Imagine you’re on a movie set. The director yells “action!” The actor delivers the line. The director yells “cut!” The angle wasn’t quite right. Adjustments are made and they try again.

The director again yells “action!” The actor delivers the line. This time he fumbles a phrase. The director yells “cut!” and they try again.

The director yells “action!” The actor delivers the line. Again, the director yells “cut!” We’re getting a shadow. Let’s try again.

The director yells “action!” The actor delivers the line. “Cut! Cut! Cut!” The words were right, but there’s something missing. We need to feel it more. Let’s try again.

The director yells “action!” The actor delivers the line. The director yells “cut!” Not bad, this time. I think we can use this one, but let’s do a few more, just in case.

It can be exhausting, saying the same words again and again, expressing the same emotion again and again, striving for the same result again and again.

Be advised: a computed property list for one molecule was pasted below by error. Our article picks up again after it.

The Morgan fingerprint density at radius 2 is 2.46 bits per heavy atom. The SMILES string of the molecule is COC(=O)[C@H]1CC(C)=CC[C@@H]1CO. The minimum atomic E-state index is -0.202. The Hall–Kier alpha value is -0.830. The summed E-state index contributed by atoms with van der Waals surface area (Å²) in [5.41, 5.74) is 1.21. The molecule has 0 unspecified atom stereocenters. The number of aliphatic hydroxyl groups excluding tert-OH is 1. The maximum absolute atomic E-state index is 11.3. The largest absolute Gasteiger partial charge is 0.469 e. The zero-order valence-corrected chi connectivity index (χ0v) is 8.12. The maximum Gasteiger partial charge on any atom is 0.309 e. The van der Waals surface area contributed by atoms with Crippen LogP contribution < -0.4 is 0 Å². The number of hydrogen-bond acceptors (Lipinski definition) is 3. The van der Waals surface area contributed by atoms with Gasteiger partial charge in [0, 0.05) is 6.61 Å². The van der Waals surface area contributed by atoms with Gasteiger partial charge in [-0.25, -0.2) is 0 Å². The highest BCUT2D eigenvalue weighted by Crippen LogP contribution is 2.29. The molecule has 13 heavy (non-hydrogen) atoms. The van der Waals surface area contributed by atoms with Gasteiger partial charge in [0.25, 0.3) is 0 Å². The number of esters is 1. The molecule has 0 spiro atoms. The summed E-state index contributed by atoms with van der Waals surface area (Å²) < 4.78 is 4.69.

This is why Randall Wallace, screenwriter of the movie “Braveheart,” said that the most exciting day of your life is your first day on a movie set, and the most boring day of your life is your second day on a movie set. Making movies is tedious work.

Is it worth it? Any actor would say, “yes!”

Our lives are made up of one take after another, one attempt after another to do our job and meet our obligations and fulfill our purpose with excellence. How many takes does it take to get it right? Well, I suppose it takes as many takes as it takes.

Sometimes it all comes together on the first try. Then there are those times when you have try again and again and again. Others see only the end result. But we know what was left on the cutting room floor. We know it’s not always as easy as it looks.

Is it worth it? Absolutely.

This week, remember that every day is a new day. It’s a new take, a new chance to get it right, to deliver the performance of our lives. Each day deserves the best you have to give.

Are you ready? And...... “ACTION!”

”And as for you, brothers and sisters, never tire of doing what is good,” (2 Thessalonians 3:13).

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